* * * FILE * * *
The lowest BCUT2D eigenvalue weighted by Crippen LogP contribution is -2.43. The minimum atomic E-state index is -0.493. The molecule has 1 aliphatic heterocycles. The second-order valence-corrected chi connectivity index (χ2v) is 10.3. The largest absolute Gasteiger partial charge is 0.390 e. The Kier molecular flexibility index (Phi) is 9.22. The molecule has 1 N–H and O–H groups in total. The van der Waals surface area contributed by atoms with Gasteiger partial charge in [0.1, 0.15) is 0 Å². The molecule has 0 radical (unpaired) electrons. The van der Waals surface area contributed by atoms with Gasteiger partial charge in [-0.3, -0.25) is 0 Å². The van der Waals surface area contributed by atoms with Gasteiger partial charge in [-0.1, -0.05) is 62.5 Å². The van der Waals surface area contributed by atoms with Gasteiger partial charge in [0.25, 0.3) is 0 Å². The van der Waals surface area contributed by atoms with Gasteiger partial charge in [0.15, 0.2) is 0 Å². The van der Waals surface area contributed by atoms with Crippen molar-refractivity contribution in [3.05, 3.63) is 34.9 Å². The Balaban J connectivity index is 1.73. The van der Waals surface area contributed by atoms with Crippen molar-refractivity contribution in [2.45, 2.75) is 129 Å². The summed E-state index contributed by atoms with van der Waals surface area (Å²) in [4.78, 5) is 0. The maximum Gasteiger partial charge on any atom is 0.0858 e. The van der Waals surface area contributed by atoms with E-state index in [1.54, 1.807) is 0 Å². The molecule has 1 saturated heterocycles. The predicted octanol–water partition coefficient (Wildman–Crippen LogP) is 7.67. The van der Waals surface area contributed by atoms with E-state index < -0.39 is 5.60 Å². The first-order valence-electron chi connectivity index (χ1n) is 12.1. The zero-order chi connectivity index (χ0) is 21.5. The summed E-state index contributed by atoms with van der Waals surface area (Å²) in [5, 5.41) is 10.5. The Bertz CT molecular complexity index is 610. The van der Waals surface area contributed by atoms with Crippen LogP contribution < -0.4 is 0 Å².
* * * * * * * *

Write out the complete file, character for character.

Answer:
The lowest BCUT2D eigenvalue weighted by Crippen LogP contribution is -2.43. The minimum atomic E-state index is -0.493. The molecule has 1 aliphatic heterocycles. The second-order valence-corrected chi connectivity index (χ2v) is 10.3. The largest absolute Gasteiger partial charge is 0.390 e. The Kier molecular flexibility index (Phi) is 9.22. The molecule has 1 N–H and O–H groups in total. The van der Waals surface area contributed by atoms with Gasteiger partial charge in [0.1, 0.15) is 0 Å². The molecule has 0 radical (unpaired) electrons. The van der Waals surface area contributed by atoms with Gasteiger partial charge in [-0.3, -0.25) is 0 Å². The van der Waals surface area contributed by atoms with Gasteiger partial charge in [-0.1, -0.05) is 62.5 Å². The van der Waals surface area contributed by atoms with Gasteiger partial charge in [0.25, 0.3) is 0 Å². The van der Waals surface area contributed by atoms with Gasteiger partial charge in [0.15, 0.2) is 0 Å². The van der Waals surface area contributed by atoms with Crippen molar-refractivity contribution in [3.05, 3.63) is 34.9 Å². The Balaban J connectivity index is 1.73. The van der Waals surface area contributed by atoms with Crippen molar-refractivity contribution in [2.45, 2.75) is 129 Å². The summed E-state index contributed by atoms with van der Waals surface area (Å²) in [4.78, 5) is 0. The maximum Gasteiger partial charge on any atom is 0.0858 e. The van der Waals surface area contributed by atoms with E-state index in [1.54, 1.807) is 0 Å². The molecule has 1 saturated heterocycles. The predicted octanol–water partition coefficient (Wildman–Crippen LogP) is 7.67. The van der Waals surface area contributed by atoms with E-state index < -0.39 is 5.60 Å². The first-order valence-electron chi connectivity index (χ1n) is 12.1. The zero-order chi connectivity index (χ0) is 21.5. The summed E-state index contributed by atoms with van der Waals surface area (Å²) in [5, 5.41) is 10.5. The Bertz CT molecular complexity index is 610. The van der Waals surface area contributed by atoms with Crippen LogP contribution < -0.4 is 0 Å².